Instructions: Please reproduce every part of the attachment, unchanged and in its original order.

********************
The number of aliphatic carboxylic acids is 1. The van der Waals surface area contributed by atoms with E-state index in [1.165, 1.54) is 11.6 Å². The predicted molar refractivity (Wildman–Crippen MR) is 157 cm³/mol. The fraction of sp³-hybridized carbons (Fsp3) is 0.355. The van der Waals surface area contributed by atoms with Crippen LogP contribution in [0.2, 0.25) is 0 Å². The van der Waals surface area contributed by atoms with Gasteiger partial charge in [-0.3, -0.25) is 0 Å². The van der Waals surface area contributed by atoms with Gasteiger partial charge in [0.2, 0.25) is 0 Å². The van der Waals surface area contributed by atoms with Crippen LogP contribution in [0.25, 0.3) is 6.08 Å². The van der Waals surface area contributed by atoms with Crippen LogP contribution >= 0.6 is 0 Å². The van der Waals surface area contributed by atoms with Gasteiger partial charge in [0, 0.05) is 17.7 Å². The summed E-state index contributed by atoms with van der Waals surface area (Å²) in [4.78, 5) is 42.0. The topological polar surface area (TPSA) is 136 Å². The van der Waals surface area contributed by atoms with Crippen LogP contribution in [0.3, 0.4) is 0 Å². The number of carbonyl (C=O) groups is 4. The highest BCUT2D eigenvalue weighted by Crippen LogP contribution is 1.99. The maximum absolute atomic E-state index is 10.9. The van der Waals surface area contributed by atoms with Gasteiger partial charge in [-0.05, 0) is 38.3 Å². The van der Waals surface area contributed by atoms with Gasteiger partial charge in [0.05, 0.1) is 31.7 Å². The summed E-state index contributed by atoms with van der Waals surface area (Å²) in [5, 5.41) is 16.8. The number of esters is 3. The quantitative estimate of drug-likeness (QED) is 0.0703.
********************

The number of aliphatic carboxylic acids is 1. The van der Waals surface area contributed by atoms with E-state index in [1.165, 1.54) is 11.6 Å². The predicted molar refractivity (Wildman–Crippen MR) is 157 cm³/mol. The fraction of sp³-hybridized carbons (Fsp3) is 0.355. The van der Waals surface area contributed by atoms with Crippen LogP contribution in [0.2, 0.25) is 0 Å². The van der Waals surface area contributed by atoms with Gasteiger partial charge in [-0.3, -0.25) is 0 Å². The van der Waals surface area contributed by atoms with Gasteiger partial charge in [0.2, 0.25) is 0 Å². The van der Waals surface area contributed by atoms with Crippen LogP contribution in [0.25, 0.3) is 6.08 Å². The van der Waals surface area contributed by atoms with Crippen LogP contribution >= 0.6 is 0 Å². The van der Waals surface area contributed by atoms with Gasteiger partial charge in [0, 0.05) is 17.7 Å². The summed E-state index contributed by atoms with van der Waals surface area (Å²) in [4.78, 5) is 42.0. The topological polar surface area (TPSA) is 136 Å². The van der Waals surface area contributed by atoms with Crippen LogP contribution in [0.3, 0.4) is 0 Å². The number of carbonyl (C=O) groups is 4. The highest BCUT2D eigenvalue weighted by Crippen LogP contribution is 1.99. The maximum absolute atomic E-state index is 10.9. The van der Waals surface area contributed by atoms with Gasteiger partial charge in [-0.05, 0) is 38.3 Å². The van der Waals surface area contributed by atoms with Gasteiger partial charge in [0.05, 0.1) is 31.7 Å². The summed E-state index contributed by atoms with van der Waals surface area (Å²) in [5, 5.41) is 16.8. The number of esters is 3. The quantitative estimate of drug-likeness (QED) is 0.0703.